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The clock is ticking, the buzzer sounds, and another wanna-be voter hits the snooze button for the third time — which means it’s late.

Several deadlines for registering to vote for this year’s presidential election have already passed. And it’s late ... but it’s not too late.

There is still time to make an overseas vote count.

But casting a ballot without having registered to vote would be similar to fishing without a hook: The vote won’t count unless you have registered with your home of record’s county, said Maj. Brett L. Lindsey, U.S. Army Europe’s voting action officer.

Registering to vote is a fairly simple process, he said.

Wanna-be voters should go to the Federal Voting Assistance Program Web site at: www.fvap.gov to find out what county your residence is in. Or local voting assistance officers can help.

Voters should look up their state and county to find out the easiest way to register. Different states have different guidelines and time limits. Some let people register via fax, while others prefer mail-in federal postcard applications. Some allow e-mails.

These applications are available on the Web site under the “I Want To Vote” link. There is even a guide online to help fill out the form. The entire process takes about 10 minutes.

Second, would-be voters need to send in the form the fastest way possible, whether that’s express mail or by fax, Lindsey said. Specific state application instructions will offer different ways to send in the postcard.

Once overseas voters have registered, all they can do is wait for their county to send back confirmation of registration as well as a state or territorial ballot.

This leads to the final and third step of the voting process. Either send back the ballot or, if it did not come in on time, complete the Federal Write-In Absentee Ballot.

The Federal Write-In Absentee Ballot should only be used as a back-up ballot, Lindsey said. Only registered voters can use this once their state ballot fails to show up on time.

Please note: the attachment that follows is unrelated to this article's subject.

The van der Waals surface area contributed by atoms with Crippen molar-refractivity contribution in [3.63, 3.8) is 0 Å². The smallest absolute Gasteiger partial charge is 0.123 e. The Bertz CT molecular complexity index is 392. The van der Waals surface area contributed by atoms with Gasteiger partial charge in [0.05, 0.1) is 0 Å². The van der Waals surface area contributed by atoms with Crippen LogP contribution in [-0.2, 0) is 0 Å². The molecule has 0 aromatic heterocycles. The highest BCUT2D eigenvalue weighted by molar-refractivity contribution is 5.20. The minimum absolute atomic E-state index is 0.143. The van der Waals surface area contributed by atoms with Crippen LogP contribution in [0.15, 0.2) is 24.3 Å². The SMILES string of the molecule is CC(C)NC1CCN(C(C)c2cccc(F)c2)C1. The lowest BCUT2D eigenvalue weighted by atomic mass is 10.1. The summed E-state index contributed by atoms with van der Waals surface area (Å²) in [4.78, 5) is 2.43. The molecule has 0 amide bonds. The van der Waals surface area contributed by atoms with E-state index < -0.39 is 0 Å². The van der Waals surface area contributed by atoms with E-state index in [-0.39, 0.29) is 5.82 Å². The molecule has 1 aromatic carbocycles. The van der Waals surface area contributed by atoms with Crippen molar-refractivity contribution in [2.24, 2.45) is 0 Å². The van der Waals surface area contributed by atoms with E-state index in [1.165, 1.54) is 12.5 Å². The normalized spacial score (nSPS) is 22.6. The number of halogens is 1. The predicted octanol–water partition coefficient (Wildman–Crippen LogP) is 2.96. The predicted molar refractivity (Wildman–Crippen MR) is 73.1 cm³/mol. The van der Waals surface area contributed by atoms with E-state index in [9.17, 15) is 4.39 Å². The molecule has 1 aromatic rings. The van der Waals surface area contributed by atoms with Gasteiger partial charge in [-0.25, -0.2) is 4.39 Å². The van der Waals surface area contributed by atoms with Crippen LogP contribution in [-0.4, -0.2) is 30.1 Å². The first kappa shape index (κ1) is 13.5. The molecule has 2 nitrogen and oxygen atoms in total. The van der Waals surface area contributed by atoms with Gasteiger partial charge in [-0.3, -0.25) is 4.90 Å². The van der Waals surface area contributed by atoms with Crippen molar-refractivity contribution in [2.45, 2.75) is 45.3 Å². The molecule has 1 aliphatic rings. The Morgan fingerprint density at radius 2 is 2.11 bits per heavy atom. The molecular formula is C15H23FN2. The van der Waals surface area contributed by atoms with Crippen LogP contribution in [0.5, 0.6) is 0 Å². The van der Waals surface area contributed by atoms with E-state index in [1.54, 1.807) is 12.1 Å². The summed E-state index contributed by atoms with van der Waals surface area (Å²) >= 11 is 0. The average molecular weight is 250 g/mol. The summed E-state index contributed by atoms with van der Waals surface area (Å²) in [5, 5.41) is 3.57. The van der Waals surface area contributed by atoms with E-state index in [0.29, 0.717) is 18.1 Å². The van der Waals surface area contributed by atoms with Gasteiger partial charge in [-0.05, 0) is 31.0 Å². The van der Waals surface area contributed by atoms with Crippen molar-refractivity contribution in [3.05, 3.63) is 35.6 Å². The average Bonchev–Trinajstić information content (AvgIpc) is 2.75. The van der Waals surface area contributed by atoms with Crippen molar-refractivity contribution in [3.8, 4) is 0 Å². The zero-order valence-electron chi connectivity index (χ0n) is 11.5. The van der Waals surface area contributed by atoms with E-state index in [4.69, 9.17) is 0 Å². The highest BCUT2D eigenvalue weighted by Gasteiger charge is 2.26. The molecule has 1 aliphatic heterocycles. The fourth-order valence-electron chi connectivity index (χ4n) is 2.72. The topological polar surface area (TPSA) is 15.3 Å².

Services report that 100 percent of military members were reached during Armed Forces Voters Week, which ended Sept. 11.

At RAF Mildenhall, England, voter registration officers “came around repeatedly,” said Airman 1st Class Christopher Edmonson, 22, who is already registered to vote.

To Edmonson, voting is something everyone should do.

“I’ve never lived in the States, not one day of my life,” said the military brat who has lived in Okinawa, Japan, Australia and other places.

He said living overseas has given him a unique perspective on how the policies of different presidents affect things. So, he added, he will vote this year.

Air Force Staff Sgt. Lance Blocker, with the 712th Red Horse Flight on Camp Darby, said he registered in Italy.

“The unit is heavily encouraging us,” he said, “made us well knowledgeable on who to contact and what to do.”

Voting assistance officers are now making last-ditch efforts to make all votes count.

The next date voters should be thinking about is Oct. 15, according to voting assistance officers.

“This is the date everybody should have their ballot in hand and ready to put in the mail for that day,” said Lt.(j.g.) Rob Dafoe, the U.S. Naval Forces Europe, voting action officer.

Services will continue assisting voters up until Election Day and continue trying to get late votes out, so never give up trying, Dafoe said.

For instance, Absentee Voting Week, from Oct. 11-15, will guide registered voters who have not received the regular state absentee ballot on how to use the Federal Write-In Absentee Ballot.

—Reporters Kent Harris and Ron Jensen contributed to this report.

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